How Critical Coaches Hurt Young Athletes’ Confidence


Stop Being Critical Towards Your Young Athletes

Coaches who over-correct or pick apart kids’ technique and criticize their players can undermine kids’ confidence and cause them to perform poorly and lose their enjoyment for the game.

Coaches often get in the habit of pointing out only mistakes in their play or technique. They might say, “You forgot to run back on defense,” or “Why didn’t you make that easy shot?” or “Stop throwing three-pointers. You’re not making them.” Young athletes look up to their coaches and want to please them. When coaches are critical, it hurts kids’ confidence and makes them perform tentatively. In fact, when coaches push young athletes too hard, yell at them or criticize them, the kids are more likely to drop out of sports.

Kids who are constantly corrected by their coaches lose the joy and freedom that helps them play well. When they’re criticized, they often over-think their game. They’re afraid of making mistakes or doing things that will make their coach give negative feedback.

In addition, criticism tends to prompt kids to pull away or get angry, instead of trying to initiate constructive communication with the coach. They don’t want to hear negative things about their performance constantly.

Coaches should point out mistakes and how to correct them, but should also reward successes and focus on the larger picture — that young kids are playing sports to have fun and learn valuable life lessons.

Coaches should always find something positive to say about young athletes’ performance. For example, “You pushed yourself really hard, you should be proud,” or, “I think you trapped the ball really well today.” In fact, the Positive Coaching Alliance says that young athletes do best when coaches offer a “specific, truthful praise” five times for every one time they offer constructive criticism.

It’s important for coaches and parents to understand that mistakes are inevitable. There’s no such thing as a perfect performance. Kids are human too and they will learn from their mistakes.

When coaches criticize players, in some cases they’re trying to motivate them to change their behavior. Pointing out flaws is not the best way to do this. Instead, coaches should reinforce the behavior they want young athletes to exhibit. If a child is a good team player, for example, the coach should reinforce that behavior. This boosts kids’ confidence and success. Parents should make sure that coaches are communicating positively with their kids. If a child seems frustrated and negative after practice, or mentions dreading practice and games, parents may need to meet with the coach to discuss possible solutions.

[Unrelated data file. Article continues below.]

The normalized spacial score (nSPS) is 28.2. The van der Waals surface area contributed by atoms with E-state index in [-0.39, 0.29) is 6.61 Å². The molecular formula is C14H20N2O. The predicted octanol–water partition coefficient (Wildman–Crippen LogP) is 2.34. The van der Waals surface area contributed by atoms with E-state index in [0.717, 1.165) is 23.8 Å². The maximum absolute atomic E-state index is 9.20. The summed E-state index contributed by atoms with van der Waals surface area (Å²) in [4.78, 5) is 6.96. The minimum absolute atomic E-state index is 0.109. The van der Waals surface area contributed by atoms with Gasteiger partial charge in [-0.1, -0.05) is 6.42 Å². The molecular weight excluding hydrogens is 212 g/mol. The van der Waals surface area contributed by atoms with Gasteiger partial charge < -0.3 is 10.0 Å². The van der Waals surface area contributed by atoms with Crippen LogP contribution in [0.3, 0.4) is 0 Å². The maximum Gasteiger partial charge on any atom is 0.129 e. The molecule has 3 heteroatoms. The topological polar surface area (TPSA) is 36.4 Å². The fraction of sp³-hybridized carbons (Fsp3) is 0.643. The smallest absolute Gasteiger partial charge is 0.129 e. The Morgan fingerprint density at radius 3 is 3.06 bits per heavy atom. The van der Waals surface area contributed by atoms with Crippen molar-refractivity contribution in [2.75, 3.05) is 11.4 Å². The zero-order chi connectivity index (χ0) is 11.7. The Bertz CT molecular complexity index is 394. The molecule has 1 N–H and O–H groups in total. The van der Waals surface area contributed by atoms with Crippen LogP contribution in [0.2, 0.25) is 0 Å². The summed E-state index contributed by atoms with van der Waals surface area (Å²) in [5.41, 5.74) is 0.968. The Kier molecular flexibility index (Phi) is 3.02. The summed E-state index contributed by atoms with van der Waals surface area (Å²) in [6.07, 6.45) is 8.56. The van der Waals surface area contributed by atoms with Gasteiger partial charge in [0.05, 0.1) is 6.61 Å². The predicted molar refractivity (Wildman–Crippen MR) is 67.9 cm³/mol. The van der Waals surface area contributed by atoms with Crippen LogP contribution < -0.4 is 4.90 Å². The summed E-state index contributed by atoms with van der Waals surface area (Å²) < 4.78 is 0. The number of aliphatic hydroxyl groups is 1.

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4 thoughts on “How Critical Coaches Hurt Young Athletes’ Confidence”

  1. I feel as though this generation of kids are harder to coach now. They are not motivated and are quick to make an excuse before they make a change. I not saying this is all kids but definitely the majority of them. As a coach I have to be very strict and not leave any gray area. I think parents are parenting a lot differently these days and it’s affecting their kids. They allow them to quit, make excuses, and not work for things. This is frustrating as a coach and makes coaches coach more negative. I don’t believe in degrading kids but strict coaching produces results. Sports have evolved so much you constantly have to tell kids what they are doing wrong to catch up.

    • It depends on what level you are coaching the kids at. This article states also that you must get your message across but coaching kids and anyone for that matter there’s different ways to coach different people. Some take strict criticism well, some shut down. Some take joking around about mistakes well but understand through a joke what they did wrong, others don’t understand sarcasm. With kids you coach personalities as much as you do technique. That’s where many coaches fail kids.

  2. So many youth sport coaches think they can improve a young team and often times they coach “old school.” Yelling, very little positive feedback, yanking a player put of game at first error or mistake while leaving other players in the are perceived to be better athlete but continue to make error after error. Yes kids are different these days because the world as we knew it is NOT the same. Sports have changed, rules, interactions, “coaching” has to change!!! And it’s not just about winning or losing or participation, it’s about teaching skills, development, COACHING EACH & EVERY PLAYER!! That’s where improvement comes for the athlete and then for the team!!! I have a motto, coach to the weakest player in your team and you’ll gain more for the team!! More knowledge, more experience, more joy of the game, more love of the sport. And become a better coach!!


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